MalHide Malware uses the compromised system as an eMail relay

MalHide Malware uses the compromised system as an eMail relay

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The cybersecurity experts Marco Ramilli analyzed a new sample of malware dubbed MalHide that implements a quite new attack path to use the compromised system as eMail relay in order to hide the attacker networks.

Today I’d like to share an interesting (at least to me) analysis on a given sample. I have called this sample MalHide but you will see “why” only at the end of my post :D. I believe this is a quite interesting Malware because it firstly implements several obfuscation stages by using different obfuscation techniques and secondly it implements a quite new attack path (not new per-se but new on opportunistic malware families) where the attacker doesn’t want to steal information and/or compromise a system for possession and/or destruction but the attacker uses the compromised system as eMail relay in order to hide the attacker networks. It is amazing to figure out that attackers are primary moving on fraud direction. For example, having a successful privilege access on the victim machine, the attacker might decide to perform several malicious actions, but among all the choices, he decides to spawn an SMTP relay to send anonymously fraud emails. Based on my past experience this is quite wired, isn’t it ?!
Disclaimer: I’m not going into details on every step since I’m not writing a tutorial but mostly I’d like to prove that threats are getting more and more complex on relatively short time and that attack path is quite unique at least for my personal experience.
Everything started with an email attachment. “Nuovo Documento.doc” is its name and it is able to bypass every single AntiSpam and AntiMalware engine the target had. The following image shows the initial stage where the “.DOC” file seems to be benign but not compatible with the running Microsoft Word instance.
MalHide Sample as it looks like on opening. Stage 1
The sample presents some macro functions on it. Many junk functions have been injected on the VBA side in order to make life harder to reverse engineers, but fortunately, the great Microsoft VBA Editor included in the Microsoft Office suite implements a useful debugger. The analyst observes that the AutoOpen() function is preserved and filled by code. It took almost 3 seconds to figure out it was a malicious code. The following image shows the Microsoft VBA Editor debugging view where is possible to appreciate the variable qZbTUw containing a PowerShell encoded code. Here we are! The second stage is approaching the victim.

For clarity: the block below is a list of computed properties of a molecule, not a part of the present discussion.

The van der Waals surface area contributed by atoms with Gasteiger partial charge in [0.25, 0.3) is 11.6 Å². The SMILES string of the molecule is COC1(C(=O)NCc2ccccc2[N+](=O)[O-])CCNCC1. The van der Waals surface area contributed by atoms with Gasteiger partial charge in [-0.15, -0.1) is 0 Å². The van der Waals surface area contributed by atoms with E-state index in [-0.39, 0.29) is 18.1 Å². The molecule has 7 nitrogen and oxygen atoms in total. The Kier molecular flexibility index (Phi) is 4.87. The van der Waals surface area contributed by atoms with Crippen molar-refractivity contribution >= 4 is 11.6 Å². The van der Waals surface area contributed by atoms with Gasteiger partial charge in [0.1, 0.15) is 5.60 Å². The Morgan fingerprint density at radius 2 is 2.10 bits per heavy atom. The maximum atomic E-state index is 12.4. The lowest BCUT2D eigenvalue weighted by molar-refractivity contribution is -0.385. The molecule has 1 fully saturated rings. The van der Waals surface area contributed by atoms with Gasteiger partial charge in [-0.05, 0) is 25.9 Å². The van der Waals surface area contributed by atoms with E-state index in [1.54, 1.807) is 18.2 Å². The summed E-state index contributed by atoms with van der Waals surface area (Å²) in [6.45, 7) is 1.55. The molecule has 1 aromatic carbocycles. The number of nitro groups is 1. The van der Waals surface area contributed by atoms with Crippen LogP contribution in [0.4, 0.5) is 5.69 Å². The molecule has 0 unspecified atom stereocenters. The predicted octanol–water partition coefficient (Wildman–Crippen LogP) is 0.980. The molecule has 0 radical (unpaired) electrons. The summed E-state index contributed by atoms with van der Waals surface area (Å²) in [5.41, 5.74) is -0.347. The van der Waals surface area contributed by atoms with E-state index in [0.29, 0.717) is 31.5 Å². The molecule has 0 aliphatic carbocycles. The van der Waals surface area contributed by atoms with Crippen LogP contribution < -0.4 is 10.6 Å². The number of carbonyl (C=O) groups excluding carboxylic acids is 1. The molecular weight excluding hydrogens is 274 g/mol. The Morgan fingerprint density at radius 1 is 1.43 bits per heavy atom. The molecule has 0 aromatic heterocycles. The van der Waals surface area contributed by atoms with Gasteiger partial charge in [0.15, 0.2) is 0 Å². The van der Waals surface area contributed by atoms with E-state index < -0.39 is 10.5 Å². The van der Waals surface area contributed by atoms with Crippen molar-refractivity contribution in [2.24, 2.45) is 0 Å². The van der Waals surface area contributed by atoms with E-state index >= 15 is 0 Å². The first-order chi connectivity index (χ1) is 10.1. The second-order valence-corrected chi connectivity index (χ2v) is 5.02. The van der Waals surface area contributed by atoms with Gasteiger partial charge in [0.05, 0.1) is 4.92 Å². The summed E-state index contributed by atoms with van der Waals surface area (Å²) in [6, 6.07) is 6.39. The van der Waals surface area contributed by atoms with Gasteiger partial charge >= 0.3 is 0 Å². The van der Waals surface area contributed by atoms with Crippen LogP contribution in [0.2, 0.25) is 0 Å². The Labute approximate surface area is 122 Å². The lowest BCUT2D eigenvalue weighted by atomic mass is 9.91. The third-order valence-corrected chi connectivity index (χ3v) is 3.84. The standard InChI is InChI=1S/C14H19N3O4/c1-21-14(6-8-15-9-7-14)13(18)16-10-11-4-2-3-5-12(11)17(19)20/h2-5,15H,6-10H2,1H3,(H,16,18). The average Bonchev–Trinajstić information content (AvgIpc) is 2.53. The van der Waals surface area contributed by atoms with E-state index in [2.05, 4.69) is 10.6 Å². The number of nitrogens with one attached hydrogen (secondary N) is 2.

Stage 2. A running instance of PowerShell invoked by VBA
The PowerShell code was Base64 Encoded and additionally obfuscated through “variable mess”. This technique is quite common for  javascript devs since the code they develop runs on client side and obfuscating code is used technique to protect (sort of) the written code, but on the given scenario it looks like a simple implementation of FileLess Staging, where the attacker runs a PowerShell script directly from memory without saving it on HD, in such a way the victim does not need to enable the “running PowerShell from file” Microsoft register key and it’s much harder from AntiVirus detect the infection stage. Then the script fires it on following the infection. Powershell ISE helps us to reverse the dropped payload. The following images show the decoding process: from the single line of obfuscated code to dropping URLs. I know, it’s almost impossible to see the images since they look like small, but please click on them to make a bigger view,  if you wish.
Stage 3. Decoding Powershell Drop-and-Execute
Stage 3. Decoded Powershell Drop-and-Execute
The analyst is now able to identify the dropping websites and block them (please refer to IoC section)! The executed actions are quite standard. From an array of dropping website lets cycle over them and take the one who drops! The cycling policy could differ from sample to sample since they could use a pseudo-random seed generator or adopting an increment rotation or a round robin rotation and son. For this analysis is not interesting cycling policy at all since we decoded all the possible dropping files. The Powershell command gets the 52887.exe from an external source (dropping websites) and places it on C:\Users\Public\52887.exe. Finally, it runs it. Stage 4 has began, a new PE sample has been executed. The following image shows the Stage 4 dropping another stage into C:\Windows\SysWOW64\fonduewwa.exe. Fortunately, this stage drops the code from itself without getting on the network side. The fonduewwa.exe is then executed.
Stage 4. 52887.exe dropping to C:\Windows\SysWOW64\fonduewwa.exe
The new stage (Stage 4) performs the following steps:
1) It fires up services which act as SMTP client.
2) Connects to a Command and Control which provides emails addresses, SMTP relays, and eMails body to be sent.
3) Sends eMail to exploit BeC communications.
The following images show the Command and Control address. The first image shows the used Windows API while the second one addresses the opened connections directly on the infected machine.
Command and Control IP Address (click to make it bigger)
Command and Control DNS resolution (click to make it bigger)
The Command and Control (c2) listen to: c-67-176-238-209.hsd1.il.comcast.net which today resolves in: 67.176.238.209. The C2 seems to answers to http queries having a specific set of cookies as the following image shows. The C2 crafted and rebuilt communication, made possible by reconstructing cookies from sniffed internal communications, gets back from C2 a kB of encoded data.